BOSTON (AP) -- An "inattentive" trolley operator involved in a subway accident that injured about three dozen people was fired Wednesday after investigators learned he had worked an eight-hour graveyard shift at another job before reporting to work on the morning of the crash.
Jonathan Davis, interim general manager of the Massachusetts Bay Transportation Authority, said the operator was "solely responsible" for the accident Thursday in the Boylston Street station on the MBTA's Green Line. Investigators said the trolley was arriving at the station when it rear-ended another trolley that was stopped at the platform, knocking a number of passengers off their feet. Thirty-five people were sent to hospitals but none of their injuries was serious.
The trolley operator, whose name was not released, had worked a second, outside job from midnight to 8 a.m., Davis said, then reported to his MBTA job at 11 a.m. on Thursday. The accident occurred less than an hour later.
By not having sufficient rest before reporting to work, the operator was unfit for duty and violated the T's policies, Davis said, though he added there was no specific rule that prohibits an employee from holding a second job.
"Because of his alarming disregard for customer and employee safety in performing his duty as a Green Line operator, today he was fired," Davis said at a news conference before the start of a regularly scheduled meeting of the state transportation board. "The conclusion is he was inattentive to his duties as a Green Line operator, resulting in a collision with the other vehicle."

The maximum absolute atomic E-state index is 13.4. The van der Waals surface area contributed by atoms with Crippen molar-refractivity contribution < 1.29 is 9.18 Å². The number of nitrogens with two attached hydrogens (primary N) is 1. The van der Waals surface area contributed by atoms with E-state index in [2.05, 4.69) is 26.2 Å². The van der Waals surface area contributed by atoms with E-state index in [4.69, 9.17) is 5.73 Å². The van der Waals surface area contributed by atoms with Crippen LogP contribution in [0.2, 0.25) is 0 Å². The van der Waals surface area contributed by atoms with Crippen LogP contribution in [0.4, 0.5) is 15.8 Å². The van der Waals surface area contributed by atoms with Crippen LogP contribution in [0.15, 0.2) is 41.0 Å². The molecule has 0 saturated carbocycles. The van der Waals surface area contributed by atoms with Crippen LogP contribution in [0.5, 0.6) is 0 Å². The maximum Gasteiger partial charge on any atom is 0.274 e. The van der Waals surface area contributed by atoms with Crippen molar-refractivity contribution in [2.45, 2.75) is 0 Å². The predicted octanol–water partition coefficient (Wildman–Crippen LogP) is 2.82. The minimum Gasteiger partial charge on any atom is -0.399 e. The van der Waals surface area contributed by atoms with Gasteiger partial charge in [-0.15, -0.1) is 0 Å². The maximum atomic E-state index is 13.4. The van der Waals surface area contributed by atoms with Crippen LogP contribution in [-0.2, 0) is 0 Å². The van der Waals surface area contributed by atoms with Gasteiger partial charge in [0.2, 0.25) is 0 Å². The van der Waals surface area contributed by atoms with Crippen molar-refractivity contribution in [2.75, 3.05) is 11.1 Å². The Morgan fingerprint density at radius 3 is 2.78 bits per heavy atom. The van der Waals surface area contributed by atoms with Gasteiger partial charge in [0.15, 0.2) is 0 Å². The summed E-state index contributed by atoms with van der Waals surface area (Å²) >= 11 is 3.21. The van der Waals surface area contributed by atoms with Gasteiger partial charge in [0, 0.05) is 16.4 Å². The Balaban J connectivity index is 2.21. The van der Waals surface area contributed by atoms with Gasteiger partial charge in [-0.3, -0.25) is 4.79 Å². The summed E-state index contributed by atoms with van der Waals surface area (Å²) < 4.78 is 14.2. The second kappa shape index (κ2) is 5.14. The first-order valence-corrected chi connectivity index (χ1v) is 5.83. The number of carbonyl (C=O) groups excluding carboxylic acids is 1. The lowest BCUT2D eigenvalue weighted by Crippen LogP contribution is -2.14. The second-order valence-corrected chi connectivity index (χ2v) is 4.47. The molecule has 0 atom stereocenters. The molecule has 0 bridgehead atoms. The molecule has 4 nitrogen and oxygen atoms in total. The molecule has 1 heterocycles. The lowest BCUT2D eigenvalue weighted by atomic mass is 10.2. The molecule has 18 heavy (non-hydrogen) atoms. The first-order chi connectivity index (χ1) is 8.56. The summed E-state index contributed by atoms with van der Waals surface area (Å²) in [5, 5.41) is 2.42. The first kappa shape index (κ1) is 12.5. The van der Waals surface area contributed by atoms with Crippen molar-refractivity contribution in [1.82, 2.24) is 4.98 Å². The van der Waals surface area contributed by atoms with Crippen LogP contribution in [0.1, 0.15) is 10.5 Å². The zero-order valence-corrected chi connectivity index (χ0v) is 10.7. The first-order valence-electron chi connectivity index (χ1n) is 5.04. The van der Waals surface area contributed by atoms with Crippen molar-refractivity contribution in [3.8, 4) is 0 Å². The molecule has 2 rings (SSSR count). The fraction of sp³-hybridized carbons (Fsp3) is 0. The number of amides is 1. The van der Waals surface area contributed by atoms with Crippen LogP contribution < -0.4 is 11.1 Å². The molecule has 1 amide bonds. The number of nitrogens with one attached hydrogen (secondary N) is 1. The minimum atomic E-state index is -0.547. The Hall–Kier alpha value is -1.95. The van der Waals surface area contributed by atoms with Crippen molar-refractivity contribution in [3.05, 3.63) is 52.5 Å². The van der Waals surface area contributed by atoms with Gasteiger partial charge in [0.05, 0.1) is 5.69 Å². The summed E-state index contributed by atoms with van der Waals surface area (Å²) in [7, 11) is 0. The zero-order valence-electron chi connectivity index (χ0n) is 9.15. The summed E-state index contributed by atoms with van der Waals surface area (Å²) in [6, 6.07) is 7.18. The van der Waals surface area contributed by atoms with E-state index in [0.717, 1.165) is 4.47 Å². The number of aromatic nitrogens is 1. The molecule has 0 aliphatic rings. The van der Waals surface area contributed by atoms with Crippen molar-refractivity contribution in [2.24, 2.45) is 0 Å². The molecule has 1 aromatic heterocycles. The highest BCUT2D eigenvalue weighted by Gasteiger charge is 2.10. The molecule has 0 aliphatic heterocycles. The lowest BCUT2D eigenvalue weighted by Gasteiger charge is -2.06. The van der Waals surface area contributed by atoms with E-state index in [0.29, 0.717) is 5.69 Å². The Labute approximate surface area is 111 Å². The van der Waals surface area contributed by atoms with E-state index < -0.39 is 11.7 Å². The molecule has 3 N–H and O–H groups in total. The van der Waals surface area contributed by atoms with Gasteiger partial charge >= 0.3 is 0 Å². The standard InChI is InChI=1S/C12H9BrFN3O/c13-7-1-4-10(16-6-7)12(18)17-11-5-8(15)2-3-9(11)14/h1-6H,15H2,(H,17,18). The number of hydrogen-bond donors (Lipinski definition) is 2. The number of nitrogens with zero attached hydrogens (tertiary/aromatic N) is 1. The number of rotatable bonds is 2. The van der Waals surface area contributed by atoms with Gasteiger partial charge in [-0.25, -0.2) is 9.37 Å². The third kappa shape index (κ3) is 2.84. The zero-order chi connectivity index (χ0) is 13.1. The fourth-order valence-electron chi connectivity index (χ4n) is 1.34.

The operator told investigators that he did not fall asleep, and investigators were unable to determine whether that was true, Davis said. He did not elaborate on what led to the conclusion that fatigue played a role in the accident.
In addition to withholding the operator's name, the MBTA declined to describe the nature of the other job except to say that it was part-time employment and that the operator had worked the same midnight to 8 a.m. shift on the previous day before reporting for the day job.
John Lee, president of the Boston Carmen's Union that represents MBTA operators, did not immediately return a call seeking comment on the firing.
The operator, who was hired in 2006 and had been slated to receive a safety award from the transit system on Friday, had twice completed a mandatory fatigue awareness program, Davis said.
Officials planned to discuss possible changes in policy as a result of the crash, but Davis acknowledged that it would be difficult to impose a rule barring employees from holding outside jobs.
A May 2009 trolley accident that injured more than 60 people in another Boston subway station was blamed on an operator who had been texting his girlfriend moments before the crash. Aidan Quinn was fired and later pleaded guilty to a criminal negligence charge, and the accident led to the MBTA banning cellphone use by operators.
There was no evidence of cellphone use in Thursday's crash and equipment problems previously had been ruled out as a cause of the accident. Davis said passengers should feel secure riding the T.
"The system is safe," he said.
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